Okay, I think that is enough ranting for this post. May is finally upon us, which means obligatory graduation ceremonies, Memorial Day, rowing championships and cold weather if you are living Mbeya, Tanzania. I hope everyone at home is well!

All my love from TZ.

Thursday, April 26, 2012


Published by Carly at 9:45 AM

Thought I would write a quick update. Not much has happened since I last wrote, but time is passing.

Library update:
-Yesterday the Mkuu and I went to the bookstore and bought all of the books for the new library! It was along day, but I was glad to have it out of the way and the $1+ million shillings out of my account.

-The fundi brought the 9 tables for the library a few nights ago and they are very nice! Just what we had expected.

-Two other fundis knocked down part of the wall between the two classrooms yesterday! Now we have a door way between the study room and the room where the books will be kept.

-The only things left are the chairs, bookshelves and to screen the windows!

Overall I am really happy with the way this project is turning out. I honestly thought I would take a while to get all of our ducks in order, but when things need to get done here, they get done.

Life update:

Today is a Tanzanian holiday, so there is no school. Consequently, I am filling out scholarship applications for school, searching for apartments in Portland and cleaning my house. For some reason I woke up at 5:45 this morning,so by 9 am I had washed dishes, done a load of laundry and cleaned by bedroom. BAM!

Everything else is going well here. Planning with the other volunteers for the girls' empowerment conference, which I will unfortunately be unable to attend because of a change in school break scheduling – that's the way the cookie crumbles.

Hope everyone is well at home.

All my love from TZ

Monday, April 16, 2012

Breathe, Stretch, Shake, Let It Go

Published by Carly at 10:54 AM

It is funny how new volunteers tend to believe the first few months are the most difficult. Yes, you are living with HCNs, learning a new language and entirely out of your element, but the experience is exciting, new and different.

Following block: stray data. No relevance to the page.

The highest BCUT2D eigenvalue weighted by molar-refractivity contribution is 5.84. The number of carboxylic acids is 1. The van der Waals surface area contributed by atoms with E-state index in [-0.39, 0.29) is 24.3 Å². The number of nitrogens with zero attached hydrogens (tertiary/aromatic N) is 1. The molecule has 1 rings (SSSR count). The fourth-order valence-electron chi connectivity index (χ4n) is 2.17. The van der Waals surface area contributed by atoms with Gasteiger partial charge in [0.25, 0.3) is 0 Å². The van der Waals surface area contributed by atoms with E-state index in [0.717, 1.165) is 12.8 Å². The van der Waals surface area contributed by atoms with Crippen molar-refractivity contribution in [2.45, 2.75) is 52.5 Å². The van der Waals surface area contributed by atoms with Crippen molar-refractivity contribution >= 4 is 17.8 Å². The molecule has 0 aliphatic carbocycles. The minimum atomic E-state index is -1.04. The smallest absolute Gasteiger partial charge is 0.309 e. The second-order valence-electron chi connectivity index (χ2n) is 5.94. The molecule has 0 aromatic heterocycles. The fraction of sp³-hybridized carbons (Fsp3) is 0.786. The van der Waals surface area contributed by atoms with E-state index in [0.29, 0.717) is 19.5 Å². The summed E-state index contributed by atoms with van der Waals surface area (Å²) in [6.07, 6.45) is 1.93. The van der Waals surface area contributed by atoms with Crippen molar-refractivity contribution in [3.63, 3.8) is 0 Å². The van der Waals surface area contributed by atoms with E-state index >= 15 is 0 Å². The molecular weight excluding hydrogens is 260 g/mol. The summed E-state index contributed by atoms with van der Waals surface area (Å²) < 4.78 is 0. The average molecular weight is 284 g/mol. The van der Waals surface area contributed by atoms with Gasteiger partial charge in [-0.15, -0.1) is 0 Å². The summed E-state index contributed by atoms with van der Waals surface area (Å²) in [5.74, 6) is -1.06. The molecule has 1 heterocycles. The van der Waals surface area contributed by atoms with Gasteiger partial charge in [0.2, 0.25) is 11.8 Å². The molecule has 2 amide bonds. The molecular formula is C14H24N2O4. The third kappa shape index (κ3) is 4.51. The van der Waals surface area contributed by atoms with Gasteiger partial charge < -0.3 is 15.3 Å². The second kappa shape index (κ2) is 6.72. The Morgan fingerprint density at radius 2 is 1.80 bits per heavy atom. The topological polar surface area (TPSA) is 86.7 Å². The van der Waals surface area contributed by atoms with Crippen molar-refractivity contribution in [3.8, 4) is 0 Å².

I am fast approaching the 17 month mark and while I can say I have never been as home sick I as was the first few weeks in Tanzania; I have never missed American culture more than I do now. I am beginning to believe the last few months of service will actually be the most difficult, not in terms of adjustment, but in terms of staying adjusted. As I texted my friend this morning, “When did I become bitter and cynical?”. I am not quite sure, but lately my patience has lapsed and my cultural appropriateness is at an all time low. Maybe this is just Monday speaking, but Tanzania and I may be at odds.

If I was extremely lazy I would just leave my situation as is, but I am not, so how am I going to rectify the situation? How am I going to make my last few months in country the best months? Like I said it is Monday, the left side of my brain is still asleep and I am preoccupied with how I intend on getting through the week to begin with, but here are a few things that I think may help my situation. (They may also help those of you out there who feel like their lives are a stagnant puddle as well... let's just hope yours are not breeding malaria-carrying mosquitoes )

  1. Bust outta my routine
    Seriously people, I do the same thing everyday. Heck I even eat the same food every day (stewed veggies! And oatmeal!). I really need to shake things up. I am going to try to workout/ do yoga in the mornings. Normally I just sit around, drink coffee and eat breakfast. Maybe if I got my body rockin' and a rollin' early I might just feel better during the day! I am also thinking of bringing back music nights. This is when I choose an artist, say Van Morrison, Billy Joel, Elton John or Styx (just kidding), and play their music all night. I am sure there are many other things I could do differently, but that's all I got for now. Suggestions welcome!